The next innovation occurred in the late 1860s, with Siegfried Marcus, a German working in Vienna, Austria. He developed the idea of using gasoline as a fuel in a two-stroke internal combustion engine. In 1870, using a simple handcart, he built a crude vehicle with no seats, steering, or brakes, but it was remarkable for one reason: it was the world's first internal-combustion-engine-powered vehicle fueled by gasoline. It was tested in Vienna in September of 1870 and put aside. In 1888 or 1889, he built a second automobile, this one with seats, brakes, and steering, and included a four-stroke engine of his own design. That design may have been tested in 1890. Although he held patents for many inventions, he never applied for patents for either design in this category.
The four-stroke engine already had been documented and a patent was applied for in 1862 by the Frenchman Beau de Rochas in a long-winded and rambling pamphlet. He printed about three hundred copies of his pamphlet and they were distributed in Paris, but nothing came of this, with the patent application expiring soon afterward—and the pamphlet disappearing into total obscurity. In fact, its existence mostly was unknown and Beau de Rochas never built a single engine.
Most historians agree that Nikolaus Otto of Germany built the world's first four-stroke engine although his patent was voided. He knew nothing of Beau de Rochas's patent or idea, and came upon the idea entirely on his own. In fact, he began thinking about the concept in 1861, but abandoned the concept until the mid-1870s.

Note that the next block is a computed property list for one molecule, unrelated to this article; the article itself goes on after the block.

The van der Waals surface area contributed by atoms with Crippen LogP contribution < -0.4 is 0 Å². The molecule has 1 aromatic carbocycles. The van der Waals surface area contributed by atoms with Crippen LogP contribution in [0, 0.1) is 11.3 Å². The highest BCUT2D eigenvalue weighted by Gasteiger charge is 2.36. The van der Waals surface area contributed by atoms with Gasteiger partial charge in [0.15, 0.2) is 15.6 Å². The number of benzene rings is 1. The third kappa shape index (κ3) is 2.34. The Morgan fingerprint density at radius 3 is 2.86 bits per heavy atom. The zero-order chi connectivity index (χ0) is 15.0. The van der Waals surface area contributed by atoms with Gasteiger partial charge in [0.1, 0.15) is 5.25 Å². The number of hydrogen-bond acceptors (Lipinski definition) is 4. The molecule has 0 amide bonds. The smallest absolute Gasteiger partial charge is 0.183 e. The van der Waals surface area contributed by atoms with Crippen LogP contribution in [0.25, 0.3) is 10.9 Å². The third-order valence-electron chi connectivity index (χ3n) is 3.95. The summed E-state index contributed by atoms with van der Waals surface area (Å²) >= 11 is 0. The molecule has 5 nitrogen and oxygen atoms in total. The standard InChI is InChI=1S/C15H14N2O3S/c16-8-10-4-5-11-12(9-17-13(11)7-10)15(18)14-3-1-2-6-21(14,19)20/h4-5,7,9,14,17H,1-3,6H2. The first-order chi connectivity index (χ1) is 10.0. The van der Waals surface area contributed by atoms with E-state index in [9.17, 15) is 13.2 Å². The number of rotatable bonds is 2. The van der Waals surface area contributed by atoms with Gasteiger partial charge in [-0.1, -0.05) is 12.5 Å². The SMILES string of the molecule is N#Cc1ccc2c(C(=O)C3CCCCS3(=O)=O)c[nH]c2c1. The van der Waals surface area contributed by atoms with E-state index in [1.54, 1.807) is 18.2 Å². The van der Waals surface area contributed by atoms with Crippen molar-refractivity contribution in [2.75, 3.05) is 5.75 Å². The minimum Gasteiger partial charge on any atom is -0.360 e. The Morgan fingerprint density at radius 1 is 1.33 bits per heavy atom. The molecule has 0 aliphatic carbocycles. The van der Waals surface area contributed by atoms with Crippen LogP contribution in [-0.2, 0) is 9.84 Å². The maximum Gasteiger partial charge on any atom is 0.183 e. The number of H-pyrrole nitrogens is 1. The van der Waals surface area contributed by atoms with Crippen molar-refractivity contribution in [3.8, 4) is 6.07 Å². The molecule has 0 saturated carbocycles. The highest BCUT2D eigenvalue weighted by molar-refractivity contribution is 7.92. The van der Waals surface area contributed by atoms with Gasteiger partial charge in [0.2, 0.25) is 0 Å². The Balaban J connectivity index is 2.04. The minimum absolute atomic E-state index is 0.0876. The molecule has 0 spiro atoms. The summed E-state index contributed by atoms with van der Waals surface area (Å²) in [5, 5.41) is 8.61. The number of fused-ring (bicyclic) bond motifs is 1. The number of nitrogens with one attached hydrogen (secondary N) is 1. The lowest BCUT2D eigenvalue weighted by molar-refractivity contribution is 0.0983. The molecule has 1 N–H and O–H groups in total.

There is some evidence, although not conclusive, that Christian Reithmann, an Austrian living in Germany, had built a four-stroke engine entirely on his own by 1873. Reithmann had been experimenting with internal combustion engines as early as 1852.
In 1883, Edouard Delamare-Deboutteville and Leon Malandin of France installed an internal combustion engine powered by a tank of city gas on a tricycle. As they tested the vehicle, the tank hose came loose, resulting in an explosion. In 1884, Delamare-Deboutteville and Malandin built and patented a second vehicle. This one consisted of two four-stroke, liquid-fueled engines mounted on an old four-wheeled horse cart. The patent, and presumably the vehicle, contained many innovations, some of which wouldn't be used for decades. However, during the vehicle's first test, the frame broke apart, the vehicle literally "shaking itself to pieces," in Malandin's own words. No more vehicles were built by the two men. Their venture went completely unnoticed and their patent unexploited. Knowledge of the vehicles and their experiments was obscured until years later.
Supposedly in the late 1870s, an Italian named Murnigotti patented the idea of installing an internal combustion engine on a vehicle, although there is no evidence that one was built. In 1884, Enrico Bernardi, another Italian, installed an internal combustion engine on his son's tricycle. Although merely a toy, it is said to have operated somewhat successfully in one source, but another says the engine's power was too feeble to make the vehicle move.